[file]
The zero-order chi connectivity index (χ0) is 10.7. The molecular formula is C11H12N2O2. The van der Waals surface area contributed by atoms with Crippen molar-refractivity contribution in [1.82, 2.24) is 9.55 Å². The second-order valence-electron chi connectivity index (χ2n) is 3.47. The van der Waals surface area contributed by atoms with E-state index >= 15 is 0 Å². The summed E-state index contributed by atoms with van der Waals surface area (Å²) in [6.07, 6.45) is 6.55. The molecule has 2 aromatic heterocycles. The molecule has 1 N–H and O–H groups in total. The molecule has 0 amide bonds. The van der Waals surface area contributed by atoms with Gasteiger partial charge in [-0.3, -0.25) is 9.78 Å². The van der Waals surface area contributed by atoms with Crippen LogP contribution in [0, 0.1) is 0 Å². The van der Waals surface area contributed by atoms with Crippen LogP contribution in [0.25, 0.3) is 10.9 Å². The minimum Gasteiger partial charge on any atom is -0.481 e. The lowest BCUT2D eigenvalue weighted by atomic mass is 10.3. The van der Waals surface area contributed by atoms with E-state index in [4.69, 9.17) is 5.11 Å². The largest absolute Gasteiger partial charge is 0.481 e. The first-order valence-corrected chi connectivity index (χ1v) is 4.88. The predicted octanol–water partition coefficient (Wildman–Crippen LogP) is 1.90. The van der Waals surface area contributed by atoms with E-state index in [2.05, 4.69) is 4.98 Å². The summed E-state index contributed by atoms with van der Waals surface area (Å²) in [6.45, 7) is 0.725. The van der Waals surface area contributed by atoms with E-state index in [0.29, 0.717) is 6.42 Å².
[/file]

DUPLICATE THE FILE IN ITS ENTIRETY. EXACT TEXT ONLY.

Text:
The zero-order chi connectivity index (χ0) is 10.7. The molecular formula is C11H12N2O2. The van der Waals surface area contributed by atoms with Crippen molar-refractivity contribution in [1.82, 2.24) is 9.55 Å². The second-order valence-electron chi connectivity index (χ2n) is 3.47. The van der Waals surface area contributed by atoms with E-state index >= 15 is 0 Å². The summed E-state index contributed by atoms with van der Waals surface area (Å²) in [6.07, 6.45) is 6.55. The molecule has 2 aromatic heterocycles. The molecule has 1 N–H and O–H groups in total. The molecule has 0 amide bonds. The van der Waals surface area contributed by atoms with Gasteiger partial charge in [-0.3, -0.25) is 9.78 Å². The van der Waals surface area contributed by atoms with Crippen LogP contribution in [0, 0.1) is 0 Å². The van der Waals surface area contributed by atoms with Crippen LogP contribution in [0.25, 0.3) is 10.9 Å². The minimum Gasteiger partial charge on any atom is -0.481 e. The lowest BCUT2D eigenvalue weighted by atomic mass is 10.3. The van der Waals surface area contributed by atoms with E-state index in [4.69, 9.17) is 5.11 Å². The largest absolute Gasteiger partial charge is 0.481 e. The first-order valence-corrected chi connectivity index (χ1v) is 4.88. The predicted octanol–water partition coefficient (Wildman–Crippen LogP) is 1.90. The van der Waals surface area contributed by atoms with E-state index in [2.05, 4.69) is 4.98 Å². The summed E-state index contributed by atoms with van der Waals surface area (Å²) in [6.45, 7) is 0.725. The van der Waals surface area contributed by atoms with E-state index in [0.29, 0.717) is 6.42 Å².